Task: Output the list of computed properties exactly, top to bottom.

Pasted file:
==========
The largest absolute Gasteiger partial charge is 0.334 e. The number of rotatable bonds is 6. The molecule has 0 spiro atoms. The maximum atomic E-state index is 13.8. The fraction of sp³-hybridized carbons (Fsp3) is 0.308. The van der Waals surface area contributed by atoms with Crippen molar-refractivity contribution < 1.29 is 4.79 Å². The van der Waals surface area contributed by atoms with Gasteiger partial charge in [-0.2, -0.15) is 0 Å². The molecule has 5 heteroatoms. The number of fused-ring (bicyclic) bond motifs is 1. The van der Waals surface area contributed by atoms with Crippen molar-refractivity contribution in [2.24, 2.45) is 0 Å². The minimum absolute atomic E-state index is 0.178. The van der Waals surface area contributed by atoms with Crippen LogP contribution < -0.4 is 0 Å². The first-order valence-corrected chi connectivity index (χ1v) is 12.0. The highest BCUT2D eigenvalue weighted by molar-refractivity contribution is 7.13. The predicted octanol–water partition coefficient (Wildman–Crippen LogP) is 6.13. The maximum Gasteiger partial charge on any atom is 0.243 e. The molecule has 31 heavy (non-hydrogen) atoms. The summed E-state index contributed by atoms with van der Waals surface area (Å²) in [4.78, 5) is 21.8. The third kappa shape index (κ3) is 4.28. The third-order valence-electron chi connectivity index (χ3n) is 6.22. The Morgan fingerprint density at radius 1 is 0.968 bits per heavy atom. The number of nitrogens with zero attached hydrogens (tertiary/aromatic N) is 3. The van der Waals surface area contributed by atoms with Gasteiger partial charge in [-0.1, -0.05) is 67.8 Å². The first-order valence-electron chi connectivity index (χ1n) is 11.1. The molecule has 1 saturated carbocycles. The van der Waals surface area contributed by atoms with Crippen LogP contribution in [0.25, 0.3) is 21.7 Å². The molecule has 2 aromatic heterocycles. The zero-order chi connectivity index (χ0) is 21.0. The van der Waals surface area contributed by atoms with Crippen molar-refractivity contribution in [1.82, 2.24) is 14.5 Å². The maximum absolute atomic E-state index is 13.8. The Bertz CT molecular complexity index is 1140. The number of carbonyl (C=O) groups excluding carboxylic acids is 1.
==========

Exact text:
The largest absolute Gasteiger partial charge is 0.334 e. The number of rotatable bonds is 6. The molecule has 0 spiro atoms. The maximum atomic E-state index is 13.8. The fraction of sp³-hybridized carbons (Fsp3) is 0.308. The van der Waals surface area contributed by atoms with Crippen molar-refractivity contribution < 1.29 is 4.79 Å². The van der Waals surface area contributed by atoms with Gasteiger partial charge in [-0.2, -0.15) is 0 Å². The molecule has 5 heteroatoms. The number of fused-ring (bicyclic) bond motifs is 1. The van der Waals surface area contributed by atoms with Crippen molar-refractivity contribution in [2.24, 2.45) is 0 Å². The minimum absolute atomic E-state index is 0.178. The van der Waals surface area contributed by atoms with Crippen LogP contribution < -0.4 is 0 Å². The first-order valence-corrected chi connectivity index (χ1v) is 12.0. The highest BCUT2D eigenvalue weighted by molar-refractivity contribution is 7.13. The predicted octanol–water partition coefficient (Wildman–Crippen LogP) is 6.13. The maximum Gasteiger partial charge on any atom is 0.243 e. The molecule has 31 heavy (non-hydrogen) atoms. The summed E-state index contributed by atoms with van der Waals surface area (Å²) in [4.78, 5) is 21.8. The third kappa shape index (κ3) is 4.28. The third-order valence-electron chi connectivity index (χ3n) is 6.22. The Morgan fingerprint density at radius 1 is 0.968 bits per heavy atom. The number of nitrogens with zero attached hydrogens (tertiary/aromatic N) is 3. The van der Waals surface area contributed by atoms with Gasteiger partial charge in [-0.1, -0.05) is 67.8 Å². The first-order valence-electron chi connectivity index (χ1n) is 11.1. The molecule has 1 saturated carbocycles. The van der Waals surface area contributed by atoms with Crippen LogP contribution in [0.25, 0.3) is 21.7 Å². The molecule has 2 aromatic heterocycles. The zero-order chi connectivity index (χ0) is 21.0. The van der Waals surface area contributed by atoms with Crippen molar-refractivity contribution in [1.82, 2.24) is 14.5 Å². The maximum absolute atomic E-state index is 13.8. The Bertz CT molecular complexity index is 1140. The number of carbonyl (C=O) groups excluding carboxylic acids is 1.